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Intermediate Tardis Laptop Tray

  • Machine Type:
    Other Machine
    Software:
    Fusion 360 for CAD, Estlcam for CAM and control
    Electronics:
    Other Controller
    Machine Time:
    20 minutes-ish
    Bit or Laser Size:
    60 degree 1/2" V-bit
    Feeds & Speeds:
    Feeds 3000mm/min 18000 rpm
    Materials:
    Plywood, Alumalite Epoxy Resin, acrylic paint, graphite powder to darken the blue, Rust-oleum 2x Gloss clear-coat.
    My wife is a big Dr. Who fan so I made her a Tardis themed laptop tray. I have made these trays for myself and 3 kids but without any decoration. I wanted to give an epoxy inlay a try so I thought this would be a good project to try it on. I found the .svg file on Etsy at Tardis in the Vortex SVG | Etsy .

    Etsy.PNG

    Originally I had planned to do this with Vcarve Desktop, but the .svg had issues and extra lines when opened with that software. So, since I had previously created the .dxf file for the tray in Fusion 360, I just imported the .svg to that model and created a new .dxf file:

    DXF.PNG

    Then I saved it to my Onedrive and went out and opened in on the garage computer and generated the toolpaths with Estlcam:

    CAM.PNG

    After cutting, I tinted some Alumalite casting epoxy resin with blue acrylic paint and graphite powder. The graphite powder was what I had on hand that was black and compatible. I use graphite powder mixed with epoxy for fill coats on the bottom of canoes and kayaks. Once cured, I sand it exposing the graphite and in the water it is super slippery for getting over rocks and logs with the kayak/canoe. But I digress...

    I picked this resin up locally at Michael's Crafts because there is always at least a 20% off coupon for purchases there. Alumilite Amazing Clear Cast, 16oz.

    Once mixed, I poured it into the carved swirl area. It was explained to me this is the "time vortex." Two miracles happened on this project. The first is I mixed exactly the amount I needed. There was very little waste.
    DSC_0381.JPG

    I spread it around with an old credit card. Credit cards and gift/rewards cards make great squeegees. I have not bought a squeegee in years. I also smeared it all over the board like a stain so the rest of the board would match the areas around the pour in case I could not sand it all off.

    DSC_0382 (2).JPG

    The second pour was mixed in the first pour's mixing cup so it would be a little darker than the acrylic color but not too much darker. Then the second miracle occurred. I mixed exactly the amount I needed for the Tardis portion plus a little more for the pockets which were cut for a pen and for other things like SD cards. The camera flash made this second pour look really light blue. You can also see where I spilled my acrylic paint all over the CNC machine on the left.:banghead:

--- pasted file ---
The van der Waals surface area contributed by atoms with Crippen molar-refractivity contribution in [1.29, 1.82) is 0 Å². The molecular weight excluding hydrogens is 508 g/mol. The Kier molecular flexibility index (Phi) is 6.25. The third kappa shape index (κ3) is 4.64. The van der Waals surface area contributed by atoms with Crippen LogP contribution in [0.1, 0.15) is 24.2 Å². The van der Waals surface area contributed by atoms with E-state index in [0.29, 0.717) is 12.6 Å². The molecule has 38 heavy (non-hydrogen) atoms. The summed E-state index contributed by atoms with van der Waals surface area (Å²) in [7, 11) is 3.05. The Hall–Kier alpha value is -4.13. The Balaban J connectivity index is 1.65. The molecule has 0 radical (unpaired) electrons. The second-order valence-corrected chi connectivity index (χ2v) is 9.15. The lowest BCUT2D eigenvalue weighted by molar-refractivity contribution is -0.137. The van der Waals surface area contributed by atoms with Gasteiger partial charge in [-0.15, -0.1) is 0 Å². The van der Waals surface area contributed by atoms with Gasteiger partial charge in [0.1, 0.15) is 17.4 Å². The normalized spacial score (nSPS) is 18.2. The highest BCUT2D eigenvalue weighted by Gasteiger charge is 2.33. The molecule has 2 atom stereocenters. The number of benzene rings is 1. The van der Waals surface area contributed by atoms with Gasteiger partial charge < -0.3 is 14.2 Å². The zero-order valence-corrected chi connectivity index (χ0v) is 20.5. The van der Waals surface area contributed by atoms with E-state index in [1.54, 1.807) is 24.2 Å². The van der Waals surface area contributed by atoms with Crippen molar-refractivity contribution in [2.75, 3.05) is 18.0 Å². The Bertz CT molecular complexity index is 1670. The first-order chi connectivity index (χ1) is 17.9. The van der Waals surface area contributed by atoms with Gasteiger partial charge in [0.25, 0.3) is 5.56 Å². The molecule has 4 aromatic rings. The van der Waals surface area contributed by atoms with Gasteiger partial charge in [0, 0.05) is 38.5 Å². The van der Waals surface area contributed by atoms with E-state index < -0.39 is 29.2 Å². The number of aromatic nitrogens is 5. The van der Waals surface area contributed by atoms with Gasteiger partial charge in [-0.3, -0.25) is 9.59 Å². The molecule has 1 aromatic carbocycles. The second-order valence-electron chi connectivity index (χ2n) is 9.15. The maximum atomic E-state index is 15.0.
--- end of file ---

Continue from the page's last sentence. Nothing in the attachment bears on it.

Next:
DSC_0384.JPG

    After pouring, I used a heat gun to blow on the surface to pop bubbles. I left it overnight to cure. However, in a garage close to freezing, it was not happening fast enough. So, the next day I let the heat gun blow across it for probably close to 8 hours. This did the job and last night (12/24 - yeah I know I am a horrible husband for waiting until the last minute) I was able to sand it all down and flush. Then I sprayed 3 coats of Rust-Oleum 2x Clear coat on both sides and edges. You can still see the wood grain on the pockets on the right due to it being a thin coat of resin.

    DSC_0385.JPG

    The following is a quick 2:22 video showing the process. You can see that the bottom of the carve is very rough. I did a 15% stepover (I think) with the V-bit. This was intentional for two reasons: the resin would have extra material to bite into, and it made the machining much faster. This was also the first time I v-carved that fast (3000mm/min). The one mistake I made was I put the depth limit at 4 mm, but my v-bit DOC settings was 3mm. This caused the CNC to have to do two passes. I should have just set the depth for 3mm, but then those two aforementioned miracles would not have happened and resin would have been wasted. :D



    If I were to do something like this again, I would purchase higher quality plywood that has thicker top plies than the Home Depot crap I used. That gives you more margin of error for sanding the surface down.

    For those interested, I downloaded the Dr. Who Font used in the video here: Doctor Who Font Download
    DXF.PNG CAM.PNG Etsy.PNG DSC_0381.JPG DSC_0382 (2).JPG DSC_0384.JPG DSC_0385.JPG

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Mark Carew likes this.

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  1. Mark Carew
    Turned out amazing! Nice job
      Giarc likes this.
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